Being among the most difficult civil rights issues is those facing the nation’s 2.5 million Native Americans. Federally recognized tribes having their rights to tribal sovereignty, preserved. Tribal sovereignty can refer to the tribes’ right to govern themselves, define their personal membership, manage tribal property, and regulate tribal business and domestic relations; it further recognizes the livelihood a government-to-government relationship between such tribes and, of course, the government. The federal government has special trust obligations to guard tribal lands and resources, protect tribal rights to self-government, as well as provide services vital for tribal survival and advancement. The fight to preserve tribal sovereignty and treaty rights has long been at the forefront of the Native American civil rights movement.
Moreover, Native Americans are afflicted by most of the same social and economic problems as other victims of long-term bias and discrimination – including, just for example, disproportionately high prices of poverty, infant mortality, unemployment, and reduced secondary school completion rates. The struggle for equal employment and academic opportunity is crucial for addressing those issues.
Also important for many Native American civil rights advocates are cultural issues associated with the opportunity to maintain and pass on traditional the Holy Bible, languages and social practices without fear of discrimination. Just, for example, Native Americans have long fought to protect their religious freedom from repeated acts of governmental suppression — which includes denial of admittance to religious sites, prohibitions upon the use or possession of sacred objects, and restrictions on their capability to worship through ceremonial and traditional means.
In 1988, for example, In Lyng v. Northwest Indian Cemetery Protection Association, the Supreme Court allowed the construction associated with a Forest Service road through an ancient site held sacred by several tribes. Within a setback for Native Americans’ religious freedoms, the Court ruled that such intrusion not violates the Indians’ First Amendment rights.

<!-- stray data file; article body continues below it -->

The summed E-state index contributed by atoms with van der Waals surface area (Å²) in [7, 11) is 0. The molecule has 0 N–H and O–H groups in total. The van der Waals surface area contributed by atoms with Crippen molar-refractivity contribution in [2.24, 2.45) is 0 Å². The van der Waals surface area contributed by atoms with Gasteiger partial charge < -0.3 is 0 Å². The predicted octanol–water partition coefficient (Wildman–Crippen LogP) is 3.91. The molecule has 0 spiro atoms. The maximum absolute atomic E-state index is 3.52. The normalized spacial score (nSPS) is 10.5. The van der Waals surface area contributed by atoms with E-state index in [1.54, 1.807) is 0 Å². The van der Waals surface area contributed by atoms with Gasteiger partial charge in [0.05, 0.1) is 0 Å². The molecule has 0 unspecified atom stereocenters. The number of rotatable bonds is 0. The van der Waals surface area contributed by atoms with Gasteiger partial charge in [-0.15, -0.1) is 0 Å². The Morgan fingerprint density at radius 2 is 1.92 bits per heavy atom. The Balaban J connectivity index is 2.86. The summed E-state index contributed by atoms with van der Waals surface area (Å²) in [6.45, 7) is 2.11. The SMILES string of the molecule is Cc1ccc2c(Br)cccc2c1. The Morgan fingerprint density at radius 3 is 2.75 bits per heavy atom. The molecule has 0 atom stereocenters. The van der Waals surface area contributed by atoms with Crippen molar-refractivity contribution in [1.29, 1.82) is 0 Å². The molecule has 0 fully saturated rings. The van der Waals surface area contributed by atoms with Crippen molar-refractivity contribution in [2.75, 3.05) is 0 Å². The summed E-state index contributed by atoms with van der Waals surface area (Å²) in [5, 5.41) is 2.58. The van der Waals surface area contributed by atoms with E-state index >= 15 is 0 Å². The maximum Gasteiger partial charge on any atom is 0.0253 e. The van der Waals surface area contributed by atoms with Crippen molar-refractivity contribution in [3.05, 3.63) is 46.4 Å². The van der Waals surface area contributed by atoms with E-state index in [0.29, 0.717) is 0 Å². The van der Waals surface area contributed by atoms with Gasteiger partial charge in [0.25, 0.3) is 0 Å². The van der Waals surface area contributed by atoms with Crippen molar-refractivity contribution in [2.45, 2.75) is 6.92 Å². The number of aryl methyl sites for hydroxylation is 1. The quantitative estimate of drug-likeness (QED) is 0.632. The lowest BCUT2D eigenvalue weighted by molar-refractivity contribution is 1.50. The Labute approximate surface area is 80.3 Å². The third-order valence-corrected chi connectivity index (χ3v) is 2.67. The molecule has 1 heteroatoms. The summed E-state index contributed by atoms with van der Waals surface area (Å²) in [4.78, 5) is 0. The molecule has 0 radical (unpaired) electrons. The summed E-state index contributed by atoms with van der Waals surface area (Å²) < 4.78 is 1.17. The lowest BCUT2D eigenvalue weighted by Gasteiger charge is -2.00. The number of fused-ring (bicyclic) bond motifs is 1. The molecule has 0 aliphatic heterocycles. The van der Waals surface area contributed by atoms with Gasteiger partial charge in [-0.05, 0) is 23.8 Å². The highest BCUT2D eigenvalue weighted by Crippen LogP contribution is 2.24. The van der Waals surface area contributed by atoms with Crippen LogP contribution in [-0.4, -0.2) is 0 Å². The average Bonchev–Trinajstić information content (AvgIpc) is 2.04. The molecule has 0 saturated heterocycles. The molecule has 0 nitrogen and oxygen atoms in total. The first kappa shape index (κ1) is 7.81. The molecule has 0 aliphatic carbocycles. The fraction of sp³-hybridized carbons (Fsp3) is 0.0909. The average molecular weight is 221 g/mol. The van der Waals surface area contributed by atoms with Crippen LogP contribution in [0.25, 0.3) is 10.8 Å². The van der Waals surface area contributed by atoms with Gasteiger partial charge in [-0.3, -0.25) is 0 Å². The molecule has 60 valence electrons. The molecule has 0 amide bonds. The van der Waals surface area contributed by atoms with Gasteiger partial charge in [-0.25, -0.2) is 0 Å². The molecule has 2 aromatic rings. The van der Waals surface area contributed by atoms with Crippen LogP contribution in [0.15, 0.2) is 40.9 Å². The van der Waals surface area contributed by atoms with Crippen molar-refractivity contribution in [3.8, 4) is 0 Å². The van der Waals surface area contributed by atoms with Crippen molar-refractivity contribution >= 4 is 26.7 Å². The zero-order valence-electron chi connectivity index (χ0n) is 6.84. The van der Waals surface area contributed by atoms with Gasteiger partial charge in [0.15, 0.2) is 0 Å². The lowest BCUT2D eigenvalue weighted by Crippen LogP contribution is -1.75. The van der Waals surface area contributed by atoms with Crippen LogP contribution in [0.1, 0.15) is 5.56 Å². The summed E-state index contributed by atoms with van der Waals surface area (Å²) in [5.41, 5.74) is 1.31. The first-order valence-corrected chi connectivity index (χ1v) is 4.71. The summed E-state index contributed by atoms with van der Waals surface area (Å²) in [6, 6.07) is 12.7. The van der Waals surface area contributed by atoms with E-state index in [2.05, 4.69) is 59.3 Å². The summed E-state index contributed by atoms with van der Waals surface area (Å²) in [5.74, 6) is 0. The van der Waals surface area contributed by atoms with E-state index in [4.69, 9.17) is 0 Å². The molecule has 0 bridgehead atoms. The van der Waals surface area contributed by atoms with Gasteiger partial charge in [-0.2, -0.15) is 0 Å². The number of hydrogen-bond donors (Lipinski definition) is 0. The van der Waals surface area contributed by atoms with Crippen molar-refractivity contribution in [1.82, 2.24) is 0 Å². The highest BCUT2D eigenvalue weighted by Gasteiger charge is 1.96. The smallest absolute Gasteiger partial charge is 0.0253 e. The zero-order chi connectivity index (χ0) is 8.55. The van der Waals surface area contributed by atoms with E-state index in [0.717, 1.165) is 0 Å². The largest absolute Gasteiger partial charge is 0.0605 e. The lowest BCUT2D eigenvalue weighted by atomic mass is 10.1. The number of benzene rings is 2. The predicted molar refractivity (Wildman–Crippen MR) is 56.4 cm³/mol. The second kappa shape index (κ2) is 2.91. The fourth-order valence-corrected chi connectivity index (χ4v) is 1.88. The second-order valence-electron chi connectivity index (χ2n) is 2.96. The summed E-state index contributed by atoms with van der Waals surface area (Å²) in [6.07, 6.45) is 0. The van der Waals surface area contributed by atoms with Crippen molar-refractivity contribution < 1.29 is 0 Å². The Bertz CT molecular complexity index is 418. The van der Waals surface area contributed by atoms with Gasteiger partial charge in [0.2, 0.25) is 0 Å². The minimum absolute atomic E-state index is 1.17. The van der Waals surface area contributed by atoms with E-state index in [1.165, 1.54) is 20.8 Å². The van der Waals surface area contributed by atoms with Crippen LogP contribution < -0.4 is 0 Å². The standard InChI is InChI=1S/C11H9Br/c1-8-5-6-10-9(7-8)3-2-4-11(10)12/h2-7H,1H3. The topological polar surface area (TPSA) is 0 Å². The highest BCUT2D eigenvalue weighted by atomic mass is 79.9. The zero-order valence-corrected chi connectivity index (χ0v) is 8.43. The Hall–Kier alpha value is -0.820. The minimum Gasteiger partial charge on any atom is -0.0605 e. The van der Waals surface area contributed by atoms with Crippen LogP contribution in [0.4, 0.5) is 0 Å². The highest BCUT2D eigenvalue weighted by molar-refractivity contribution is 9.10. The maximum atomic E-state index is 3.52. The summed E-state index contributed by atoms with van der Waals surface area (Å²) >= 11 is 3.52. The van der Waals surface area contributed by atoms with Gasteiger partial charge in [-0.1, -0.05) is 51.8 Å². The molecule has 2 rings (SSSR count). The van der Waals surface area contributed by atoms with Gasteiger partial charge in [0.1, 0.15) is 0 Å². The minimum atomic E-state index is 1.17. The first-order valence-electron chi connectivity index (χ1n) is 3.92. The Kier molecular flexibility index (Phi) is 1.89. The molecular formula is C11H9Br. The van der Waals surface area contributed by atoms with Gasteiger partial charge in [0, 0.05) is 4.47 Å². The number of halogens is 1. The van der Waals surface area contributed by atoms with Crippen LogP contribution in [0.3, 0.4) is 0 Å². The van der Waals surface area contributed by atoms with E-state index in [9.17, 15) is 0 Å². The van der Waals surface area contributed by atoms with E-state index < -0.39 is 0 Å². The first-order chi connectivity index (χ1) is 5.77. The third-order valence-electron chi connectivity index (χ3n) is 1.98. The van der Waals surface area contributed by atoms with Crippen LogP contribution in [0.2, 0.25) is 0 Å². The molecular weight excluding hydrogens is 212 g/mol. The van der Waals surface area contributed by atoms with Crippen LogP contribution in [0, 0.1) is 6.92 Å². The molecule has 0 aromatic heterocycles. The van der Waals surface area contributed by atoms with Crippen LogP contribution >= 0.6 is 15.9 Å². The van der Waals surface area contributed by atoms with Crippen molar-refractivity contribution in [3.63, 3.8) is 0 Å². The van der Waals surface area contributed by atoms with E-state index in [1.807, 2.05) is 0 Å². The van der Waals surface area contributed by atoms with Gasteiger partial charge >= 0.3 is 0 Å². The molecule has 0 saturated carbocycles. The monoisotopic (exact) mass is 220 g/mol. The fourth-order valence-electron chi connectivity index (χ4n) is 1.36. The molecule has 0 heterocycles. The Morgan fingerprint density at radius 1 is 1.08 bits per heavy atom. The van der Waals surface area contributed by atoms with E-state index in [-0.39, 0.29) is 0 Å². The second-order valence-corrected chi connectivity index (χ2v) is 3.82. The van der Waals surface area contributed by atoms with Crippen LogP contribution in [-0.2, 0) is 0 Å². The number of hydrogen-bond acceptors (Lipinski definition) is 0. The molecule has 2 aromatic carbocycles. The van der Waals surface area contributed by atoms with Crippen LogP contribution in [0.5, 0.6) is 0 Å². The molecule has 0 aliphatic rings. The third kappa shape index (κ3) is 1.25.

Moreover, in 1991, working Variation on Oregon v. Smith, the Supreme Court ruled that states and localities not be required to show a “compelling governmental interest” to justify applicable laws that put on limit or infringe upon religious exercise. The ruling in this instance, which involved two Oregon men who were denied unemployment benefits after taking peyote to be a part of a worship ceremony of a given Native American Church, was widely attacked by representatives of virtually all religious bodies in the United States being a major blow to religious freedom.
In 1993 Congress passed, and President Clinton signed, the Religious Freedom Restoration Act, which would have overturned Smith and restore the “compelling interest” standards that limited government’s ability to enforce legislation that infringes upon religious freedom. However, the Supreme Court soon struck down RFRA as an unconstitutional exercise of Congressional powers in City of Boerne v. Flores. In 1994, a law signed by President Clinton exempted the religious use of peyote from federal and state controlled substance laws and prohibited discrimination against individuals who engage in the use of peyote for religious purposes. Even if this protected Native Americans’ using of peyote, the fight to safeguard other areas of nonsecular freedom continues.
Click on the link to fine out more about “https://books.google.com/books?id=SEopBoB8ch0C&lpg=PA467&dq=Native%20American%20Religious%20Rights&pg=PA467&output=embed“>American Indian Religious Traditions.”
Native Americans – Civil Rights 101. (n.d.). Retrieved from http://www.civilrights.org/resources/civilrights101/native.htm